Different construction materials have widely variable environmental impacts in terms of their manufacture, use in service and potential for re-use at the end of the building’s life. Many attempts have been made to quantify these impacts on a scientific basis, but the variables and the weighting attributed to their impacts are subject to debate. For this exercise, six construction materials have been assessed in an attempt to produce a simple but scientifically sound comparison.
A range of environmental impacts has been assessed for each material. Each impact has been given a weighting which is considered to be consistent with the scale of the impact, to allow the more environmentally damaging effects to affect the scoring. A high score indicates that an impact may be environmentally more or less significant. Thus, the life of the product is considered to be significant as products with a short life have to be replaced and therefore re-manufactured more often than those with a long lifespan. Alternatively, production waste has an impact, but it is much less significant in terms of damage to the environment.
The six materials have then simply been ranked in order, with the lowest rank having the least impact on the environment. This ranking (red in the following table) has then been multiplied by the weighting, and the results (blue) have been totalled to give an environmental impact score (green) for each material, where a high number indicates a greater impact and vice-versa. These scores are then presented in a chart for easy visual comparison.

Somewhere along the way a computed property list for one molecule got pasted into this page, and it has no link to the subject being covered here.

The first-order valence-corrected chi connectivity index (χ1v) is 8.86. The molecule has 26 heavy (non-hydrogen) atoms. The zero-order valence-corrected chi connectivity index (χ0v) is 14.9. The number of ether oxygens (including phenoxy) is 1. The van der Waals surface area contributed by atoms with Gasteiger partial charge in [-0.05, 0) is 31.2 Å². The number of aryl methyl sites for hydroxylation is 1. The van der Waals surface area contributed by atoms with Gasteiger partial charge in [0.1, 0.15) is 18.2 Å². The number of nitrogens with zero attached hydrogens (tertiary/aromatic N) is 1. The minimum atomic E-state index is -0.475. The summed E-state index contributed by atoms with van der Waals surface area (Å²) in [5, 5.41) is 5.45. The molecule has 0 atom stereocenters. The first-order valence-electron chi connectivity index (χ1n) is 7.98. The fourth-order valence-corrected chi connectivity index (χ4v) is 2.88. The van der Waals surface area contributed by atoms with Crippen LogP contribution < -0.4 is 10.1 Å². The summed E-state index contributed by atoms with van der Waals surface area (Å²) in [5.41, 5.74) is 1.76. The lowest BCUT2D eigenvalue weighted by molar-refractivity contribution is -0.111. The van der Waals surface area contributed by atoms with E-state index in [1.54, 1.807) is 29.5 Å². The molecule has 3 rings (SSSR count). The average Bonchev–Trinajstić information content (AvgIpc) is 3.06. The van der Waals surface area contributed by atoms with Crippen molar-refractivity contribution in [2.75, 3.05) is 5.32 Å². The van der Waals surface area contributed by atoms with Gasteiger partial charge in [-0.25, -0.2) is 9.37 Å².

The methodology used here is recognised to be somewhat subjective, so it is considered important to discuss the reasoning behind the ranking of the materials in the table. This is done for each material.
This is a very small-scale extraction and processing operation. Stone is extracted by sawing, lifting with cranes or fork-lift machines, and dressing is carried out by sawing in sheds. The Jurassic Limestones produced by the applicant are very soft and take up to ten times less time, and therefore less energy, to cut than harder stones such as sandstone and Carboniferous Limestone. Off-cuts can be recycled for use as aggregate, and fines from the sawing operation can be settled out and used in the restoration of the quarry. Saw sheds are generally small and hidden within the quarry. Historic buildings such as cathedrals and stately homes are testament to the longevity of natural stone as a building material, proving its potential to last for over 1000 years in-situ. Upon demolition, the stone can be re-used in other buildings or crushed for use as aggregate. Maintenance in service is limited to occasional sand blasting if required, although weathering effects are often considered to enhance the aesthetic appearance of the building. The average bed height for a course of stone is much thicker than for brick, requiring over 50% less mortar for a given area of wall.